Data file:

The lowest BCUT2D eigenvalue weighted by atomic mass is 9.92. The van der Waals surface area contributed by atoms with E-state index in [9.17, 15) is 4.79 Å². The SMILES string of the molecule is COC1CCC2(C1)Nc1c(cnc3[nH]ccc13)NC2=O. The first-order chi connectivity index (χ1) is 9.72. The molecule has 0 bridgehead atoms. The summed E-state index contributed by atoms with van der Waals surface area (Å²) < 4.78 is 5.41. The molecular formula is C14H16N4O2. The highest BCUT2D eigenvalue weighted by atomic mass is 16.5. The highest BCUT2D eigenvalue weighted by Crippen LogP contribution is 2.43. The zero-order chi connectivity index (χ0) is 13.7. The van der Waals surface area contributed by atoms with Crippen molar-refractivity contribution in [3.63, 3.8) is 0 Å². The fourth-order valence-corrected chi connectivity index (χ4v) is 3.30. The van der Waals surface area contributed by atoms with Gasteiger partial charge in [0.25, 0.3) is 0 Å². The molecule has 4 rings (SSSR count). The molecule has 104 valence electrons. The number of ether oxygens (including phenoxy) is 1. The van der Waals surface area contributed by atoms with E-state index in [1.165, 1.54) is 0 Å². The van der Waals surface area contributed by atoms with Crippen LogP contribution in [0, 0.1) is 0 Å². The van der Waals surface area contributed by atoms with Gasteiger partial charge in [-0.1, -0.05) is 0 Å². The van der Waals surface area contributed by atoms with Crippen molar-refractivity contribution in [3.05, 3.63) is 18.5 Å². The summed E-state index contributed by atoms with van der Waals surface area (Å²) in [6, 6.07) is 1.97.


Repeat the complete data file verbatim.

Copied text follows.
The lowest BCUT2D eigenvalue weighted by atomic mass is 9.92. The van der Waals surface area contributed by atoms with E-state index in [9.17, 15) is 4.79 Å². The SMILES string of the molecule is COC1CCC2(C1)Nc1c(cnc3[nH]ccc13)NC2=O. The first-order chi connectivity index (χ1) is 9.72. The molecule has 0 bridgehead atoms. The summed E-state index contributed by atoms with van der Waals surface area (Å²) < 4.78 is 5.41. The molecular formula is C14H16N4O2. The highest BCUT2D eigenvalue weighted by atomic mass is 16.5. The highest BCUT2D eigenvalue weighted by Crippen LogP contribution is 2.43. The zero-order chi connectivity index (χ0) is 13.7. The van der Waals surface area contributed by atoms with Crippen molar-refractivity contribution in [3.63, 3.8) is 0 Å². The fourth-order valence-corrected chi connectivity index (χ4v) is 3.30. The van der Waals surface area contributed by atoms with Gasteiger partial charge in [0.25, 0.3) is 0 Å². The molecule has 4 rings (SSSR count). The molecule has 104 valence electrons. The number of ether oxygens (including phenoxy) is 1. The van der Waals surface area contributed by atoms with E-state index in [1.165, 1.54) is 0 Å². The van der Waals surface area contributed by atoms with Crippen LogP contribution in [0, 0.1) is 0 Å². The van der Waals surface area contributed by atoms with Gasteiger partial charge in [-0.1, -0.05) is 0 Å². The van der Waals surface area contributed by atoms with Crippen molar-refractivity contribution in [3.05, 3.63) is 18.5 Å². The summed E-state index contributed by atoms with van der Waals surface area (Å²) in [6, 6.07) is 1.97.